HIMSS 2016 PR Prep: Freelancer Ken Terry offers his hot news tips, pitching advice
A rare keynote by the HHS Secretary, Sylvia Burwell, kicks off the Health Information Management Systems Society’s 2016 conference and exhibition in Las Vegas next week, followed by what could be an eventful town hall session led by Acting CMS Administrator Andy Slavitt (pictured above) and Karen DeSalvo, M.D., the national health IT coordinator. These often feature healthcare CIOs and other IT staffers questioning past, present and future policy moves that affect their daily administration of patient data.
What will they be announcing or at least discussing? The smart money – this is Vegas after all – is betting on a meaningful use replacement that could be rolled out over the next few years in an orderly transition. Only the federal policy architects drafting these rules truly know what’s going on, but we’ve got our ear to the ground.
We asked veteran healthcare writer Ken Terry (pictured at left), whose health IT reportage shows up in numerous outlets including CIO.com, Medical Economics and Medscape.com, what HIMSS reality show plotlines he’ll be following at the 2016 show. As in our other HIMSS16 preview pieces, we also asked Ken what, for his purposes, comprises a usable article pitch.
MSLGROUP: Every HIMSS has its big story, what do you think is this year’s big topic, the big story and why do you feel that way?
Ken Terry: A larger version of what we’ve seen the last couple years: The emphasis on population health management. The entire industry is moving toward value-based reimbursement. I think there’s an understanding that EHRs and other health IT tools are going to have to support providers in that endeavor.
It’s interesting that you didn’t say “meaningful use.” What’s your take on where meaningful use is headed?
Since the final rule on stage 2 and changes in stage 3 requirements, I think that CMS has signaled that they’re planning to combine meaningful use with [Physician Quality Reporting System] PQRS and value-based modifier into a new pay-for-performance program called the Merit Based Incentive Program, or MIPS, that takes effect in 2019. Some observers believe that the actual performance measurement for that program will start next year, usually there’s a two-year lookback period in CMS programs. Although it might appear on the surface that meaningful use is dead, actually it’s about to be reborn in a different guise.
What do you think will be the impact of the ONC’s 10-year interoperability plan, if any? Or is it just stating the obvious? Is it pie in the sky? What’s your take on that?
I think it’s basically a [backside]-covering operation because Congress has been so insistent that healthcare become interoperable. [Laughs.]
Actually, ONC has limited control over when and how that’s going to happen. That’s something that really is going to occur in the marketplace. That’s one of the intentions of meaningful use — CMS is requiring interoperability to meet some of the criteria but that interoperability is only partially here. And the health information exchange, whether it’s through an HIE or through Direct messaging, right now is largely at the level of document exchange, which is not terribly useful in patient care.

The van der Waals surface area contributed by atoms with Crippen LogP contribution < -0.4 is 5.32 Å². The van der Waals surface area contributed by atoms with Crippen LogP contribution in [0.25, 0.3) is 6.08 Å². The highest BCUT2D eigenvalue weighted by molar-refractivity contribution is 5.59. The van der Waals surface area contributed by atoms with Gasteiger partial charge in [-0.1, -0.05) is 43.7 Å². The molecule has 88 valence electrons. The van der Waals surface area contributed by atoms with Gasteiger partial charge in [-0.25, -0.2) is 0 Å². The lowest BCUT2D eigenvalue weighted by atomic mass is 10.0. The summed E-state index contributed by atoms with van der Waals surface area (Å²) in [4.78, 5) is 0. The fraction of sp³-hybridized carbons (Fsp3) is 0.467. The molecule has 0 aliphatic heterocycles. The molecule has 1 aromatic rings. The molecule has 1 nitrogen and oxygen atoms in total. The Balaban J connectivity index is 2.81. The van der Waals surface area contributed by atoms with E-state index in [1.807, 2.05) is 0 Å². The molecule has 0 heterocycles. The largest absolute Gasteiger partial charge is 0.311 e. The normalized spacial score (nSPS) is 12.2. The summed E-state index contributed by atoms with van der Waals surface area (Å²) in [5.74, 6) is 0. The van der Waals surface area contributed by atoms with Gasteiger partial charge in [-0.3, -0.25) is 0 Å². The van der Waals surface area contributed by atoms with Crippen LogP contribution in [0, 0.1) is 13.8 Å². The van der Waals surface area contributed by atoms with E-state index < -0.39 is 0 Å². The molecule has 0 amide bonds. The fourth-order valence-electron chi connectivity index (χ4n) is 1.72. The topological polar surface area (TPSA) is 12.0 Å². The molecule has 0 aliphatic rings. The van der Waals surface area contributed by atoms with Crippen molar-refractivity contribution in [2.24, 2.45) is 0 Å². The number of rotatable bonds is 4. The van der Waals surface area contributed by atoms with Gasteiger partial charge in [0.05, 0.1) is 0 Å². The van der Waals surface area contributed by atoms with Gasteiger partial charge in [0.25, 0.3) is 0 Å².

I think a lot of progress is being made in some areas, such as establishing the identity of patients, patient matching, making it easier to exchange [Consolidated-Clinical Document Architecture] CCDAs, but the real breakthrough will come when the people working on [Fast Healthcare Interoperability Resources] FHIR actually hit pay dirt. But from the latest that I’ve been able to tell from talking to the people leading that effort [is that] we’re still 3-5 years away. It’s really becoming a widespread reality in healthcare but there are just too many details to work out; it’s a huge ship to turn around.
What’s the one thing that you like to do or see in Vegas during the one free evening you might get?
Well, I probably won’t gamble because that’s not my thing. Maybe I’ll go see a floor show.
Peyton Manning, what health IT insights do you hope to glean from him?
Actually, I think he may be able to offer pretty good insight, which is sort of along the lines of what Wayne Gretzky said years ago about skating not where the puck is but where it’s going to be. I think that’s something that people really need to hear. Of course, the same thing is true in football with passing. Health IT is such a moving target that I think people really have to start thinking in terms of 3-5 years out and where it’s going to be at that point.
What’s your number one tip for a vendor to persuade you to take a meeting?
They have to have an important story to tell and it would be helpful if they had clients along so I could find out how their technology is being used in the real world.
MSLGROUP looks forward to attending HIMSS 2016. If you will be attending and would like to talk with us about conference planning and PR activities, or would like to meet during the show, feel free to contact Doug Russell at 781-684-0770 or firstname.lastname@example.org.